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Legislative Assembly

04 October 2023
Second reading
Melissa Horne  (ALP)


Melissa HORNE (Williamstown – Minister for Casino, Gaming and Liquor Regulation, Minister for Local Government, Minister for Ports and Freight, Minister for Roads and Road Safety) (10:42): I move:

That this bill be now read a second time.

I ask that my second-reading speech be incorporated into Hansard.

Incorporated speech as follows:

On 16 July 2023, I announced Australia’s most significant package of gambling reforms. These reforms will improve the protections afforded to all Victorians that gamble, with a specific focus on helping those who experience harm.

Our reforms include:

• mandatory closure periods for gaming machine areas outside of the casino,

• a reduction in load up limits on gaming machines from $1000 to $100, an increase in spin rates to slow the rate of play on new gaming machines, reducing the speed at which money can be lost or laundered, and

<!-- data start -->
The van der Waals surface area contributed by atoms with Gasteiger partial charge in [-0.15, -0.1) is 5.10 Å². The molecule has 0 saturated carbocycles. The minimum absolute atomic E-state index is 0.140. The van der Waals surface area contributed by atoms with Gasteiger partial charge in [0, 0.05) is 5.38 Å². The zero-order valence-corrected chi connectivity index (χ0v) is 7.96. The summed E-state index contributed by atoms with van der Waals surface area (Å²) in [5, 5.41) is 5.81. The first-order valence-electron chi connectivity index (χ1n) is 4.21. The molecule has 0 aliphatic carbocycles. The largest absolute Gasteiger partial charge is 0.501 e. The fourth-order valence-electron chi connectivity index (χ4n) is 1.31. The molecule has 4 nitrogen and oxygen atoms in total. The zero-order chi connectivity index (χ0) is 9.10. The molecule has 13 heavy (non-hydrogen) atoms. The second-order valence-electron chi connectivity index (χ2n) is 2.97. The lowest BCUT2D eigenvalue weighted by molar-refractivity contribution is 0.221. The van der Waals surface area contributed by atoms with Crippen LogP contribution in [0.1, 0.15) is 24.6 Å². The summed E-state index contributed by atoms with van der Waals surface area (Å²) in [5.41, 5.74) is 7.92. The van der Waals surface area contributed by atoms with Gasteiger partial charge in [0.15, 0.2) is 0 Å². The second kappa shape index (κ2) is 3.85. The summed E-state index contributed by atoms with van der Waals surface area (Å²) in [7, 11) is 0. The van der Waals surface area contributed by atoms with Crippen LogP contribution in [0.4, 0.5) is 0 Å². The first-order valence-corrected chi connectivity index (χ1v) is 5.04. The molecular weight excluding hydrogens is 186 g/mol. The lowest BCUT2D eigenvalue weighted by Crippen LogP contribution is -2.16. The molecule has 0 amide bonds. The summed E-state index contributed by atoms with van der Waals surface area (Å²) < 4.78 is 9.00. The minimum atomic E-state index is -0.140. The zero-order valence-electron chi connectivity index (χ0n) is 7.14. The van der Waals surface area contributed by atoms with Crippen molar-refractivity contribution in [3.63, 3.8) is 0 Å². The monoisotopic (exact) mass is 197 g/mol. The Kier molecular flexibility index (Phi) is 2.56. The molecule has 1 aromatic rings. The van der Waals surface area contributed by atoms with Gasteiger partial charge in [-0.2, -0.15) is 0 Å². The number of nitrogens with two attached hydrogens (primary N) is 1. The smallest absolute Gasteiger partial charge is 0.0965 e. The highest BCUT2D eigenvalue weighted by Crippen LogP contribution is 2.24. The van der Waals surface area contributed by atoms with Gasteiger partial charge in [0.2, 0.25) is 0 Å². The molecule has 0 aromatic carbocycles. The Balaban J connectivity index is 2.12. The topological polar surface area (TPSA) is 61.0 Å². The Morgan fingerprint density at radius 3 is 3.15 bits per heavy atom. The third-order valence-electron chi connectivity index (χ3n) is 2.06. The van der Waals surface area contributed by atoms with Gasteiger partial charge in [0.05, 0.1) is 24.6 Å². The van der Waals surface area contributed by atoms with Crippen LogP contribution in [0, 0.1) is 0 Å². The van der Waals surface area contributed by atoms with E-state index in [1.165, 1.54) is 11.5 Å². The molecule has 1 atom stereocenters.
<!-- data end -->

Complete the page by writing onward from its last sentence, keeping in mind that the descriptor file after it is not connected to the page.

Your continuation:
• state-wide mandatory pre-commitment and carded play, putting the power in the hands of patrons through an important safeguard to prevent people spending outside their limits, and stopping money laundering in its tracks.

Today, we introduce legislation to deliver on the first of these reforms. This legislation will make sure that all electronic gaming venues outside the casino are closed between 4:00–10:00am. There will be no more staging of closing hours, providing people with an important break in play.

The government is currently consulting with stakeholders, including harm reduction stakeholders, academics, law enforcement and industry to make sure these reforms are effective as possible.